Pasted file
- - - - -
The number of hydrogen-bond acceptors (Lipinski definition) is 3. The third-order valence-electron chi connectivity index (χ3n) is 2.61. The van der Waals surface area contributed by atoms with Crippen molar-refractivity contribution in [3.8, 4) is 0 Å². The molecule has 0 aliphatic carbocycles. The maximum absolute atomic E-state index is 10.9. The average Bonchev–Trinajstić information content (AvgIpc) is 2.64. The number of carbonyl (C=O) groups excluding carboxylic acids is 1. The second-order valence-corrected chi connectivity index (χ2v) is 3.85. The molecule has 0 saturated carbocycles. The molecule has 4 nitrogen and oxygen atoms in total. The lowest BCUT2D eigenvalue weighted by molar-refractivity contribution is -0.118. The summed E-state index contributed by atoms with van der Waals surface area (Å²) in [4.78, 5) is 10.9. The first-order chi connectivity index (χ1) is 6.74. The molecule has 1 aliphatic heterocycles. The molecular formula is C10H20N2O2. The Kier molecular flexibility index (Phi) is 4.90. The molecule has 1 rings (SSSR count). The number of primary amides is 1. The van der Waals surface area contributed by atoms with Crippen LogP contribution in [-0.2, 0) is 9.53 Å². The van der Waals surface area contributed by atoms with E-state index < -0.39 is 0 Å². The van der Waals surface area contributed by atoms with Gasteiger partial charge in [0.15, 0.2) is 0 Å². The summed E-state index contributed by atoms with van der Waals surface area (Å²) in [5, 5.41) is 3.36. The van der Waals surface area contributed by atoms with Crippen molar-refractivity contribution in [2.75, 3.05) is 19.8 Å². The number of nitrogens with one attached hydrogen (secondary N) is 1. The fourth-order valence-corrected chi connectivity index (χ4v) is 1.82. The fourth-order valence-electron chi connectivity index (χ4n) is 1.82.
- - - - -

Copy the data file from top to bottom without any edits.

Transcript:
The number of hydrogen-bond acceptors (Lipinski definition) is 3. The third-order valence-electron chi connectivity index (χ3n) is 2.61. The van der Waals surface area contributed by atoms with Crippen molar-refractivity contribution in [3.8, 4) is 0 Å². The molecule has 0 aliphatic carbocycles. The maximum absolute atomic E-state index is 10.9. The average Bonchev–Trinajstić information content (AvgIpc) is 2.64. The number of carbonyl (C=O) groups excluding carboxylic acids is 1. The second-order valence-corrected chi connectivity index (χ2v) is 3.85. The molecule has 0 saturated carbocycles. The molecule has 4 nitrogen and oxygen atoms in total. The lowest BCUT2D eigenvalue weighted by molar-refractivity contribution is -0.118. The summed E-state index contributed by atoms with van der Waals surface area (Å²) in [4.78, 5) is 10.9. The first-order chi connectivity index (χ1) is 6.74. The molecule has 1 aliphatic heterocycles. The molecular formula is C10H20N2O2. The Kier molecular flexibility index (Phi) is 4.90. The molecule has 1 rings (SSSR count). The number of primary amides is 1. The van der Waals surface area contributed by atoms with Crippen LogP contribution in [-0.2, 0) is 9.53 Å². The van der Waals surface area contributed by atoms with E-state index < -0.39 is 0 Å². The van der Waals surface area contributed by atoms with Gasteiger partial charge in [0.15, 0.2) is 0 Å². The summed E-state index contributed by atoms with van der Waals surface area (Å²) in [5, 5.41) is 3.36. The van der Waals surface area contributed by atoms with Crippen molar-refractivity contribution in [2.75, 3.05) is 19.8 Å². The number of nitrogens with one attached hydrogen (secondary N) is 1. The fourth-order valence-corrected chi connectivity index (χ4v) is 1.82. The fourth-order valence-electron chi connectivity index (χ4n) is 1.82.